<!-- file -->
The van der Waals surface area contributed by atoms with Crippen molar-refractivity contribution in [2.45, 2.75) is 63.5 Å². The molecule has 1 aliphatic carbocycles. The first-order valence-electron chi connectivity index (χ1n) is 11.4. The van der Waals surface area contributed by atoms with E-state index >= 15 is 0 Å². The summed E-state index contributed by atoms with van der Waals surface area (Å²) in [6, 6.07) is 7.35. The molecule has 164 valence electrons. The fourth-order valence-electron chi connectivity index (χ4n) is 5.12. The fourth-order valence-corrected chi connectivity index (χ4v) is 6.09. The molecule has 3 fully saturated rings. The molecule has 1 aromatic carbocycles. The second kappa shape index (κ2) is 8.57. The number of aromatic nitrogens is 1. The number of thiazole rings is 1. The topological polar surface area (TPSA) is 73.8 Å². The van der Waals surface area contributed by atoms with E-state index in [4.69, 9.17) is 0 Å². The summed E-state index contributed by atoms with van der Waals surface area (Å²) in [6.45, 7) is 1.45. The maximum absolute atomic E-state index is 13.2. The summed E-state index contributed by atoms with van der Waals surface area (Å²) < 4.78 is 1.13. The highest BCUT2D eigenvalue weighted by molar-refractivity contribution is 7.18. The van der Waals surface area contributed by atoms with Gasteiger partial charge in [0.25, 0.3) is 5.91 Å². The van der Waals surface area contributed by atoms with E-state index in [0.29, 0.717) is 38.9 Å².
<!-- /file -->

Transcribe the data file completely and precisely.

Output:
The van der Waals surface area contributed by atoms with Crippen molar-refractivity contribution in [2.45, 2.75) is 63.5 Å². The molecule has 1 aliphatic carbocycles. The first-order valence-electron chi connectivity index (χ1n) is 11.4. The van der Waals surface area contributed by atoms with E-state index >= 15 is 0 Å². The summed E-state index contributed by atoms with van der Waals surface area (Å²) in [6, 6.07) is 7.35. The molecule has 164 valence electrons. The fourth-order valence-electron chi connectivity index (χ4n) is 5.12. The fourth-order valence-corrected chi connectivity index (χ4v) is 6.09. The molecule has 3 fully saturated rings. The molecule has 1 aromatic carbocycles. The second kappa shape index (κ2) is 8.57. The number of aromatic nitrogens is 1. The number of thiazole rings is 1. The topological polar surface area (TPSA) is 73.8 Å². The van der Waals surface area contributed by atoms with E-state index in [4.69, 9.17) is 0 Å². The summed E-state index contributed by atoms with van der Waals surface area (Å²) in [6.45, 7) is 1.45. The maximum absolute atomic E-state index is 13.2. The summed E-state index contributed by atoms with van der Waals surface area (Å²) < 4.78 is 1.13. The highest BCUT2D eigenvalue weighted by molar-refractivity contribution is 7.18. The van der Waals surface area contributed by atoms with Gasteiger partial charge in [0.25, 0.3) is 5.91 Å². The van der Waals surface area contributed by atoms with E-state index in [0.29, 0.717) is 38.9 Å².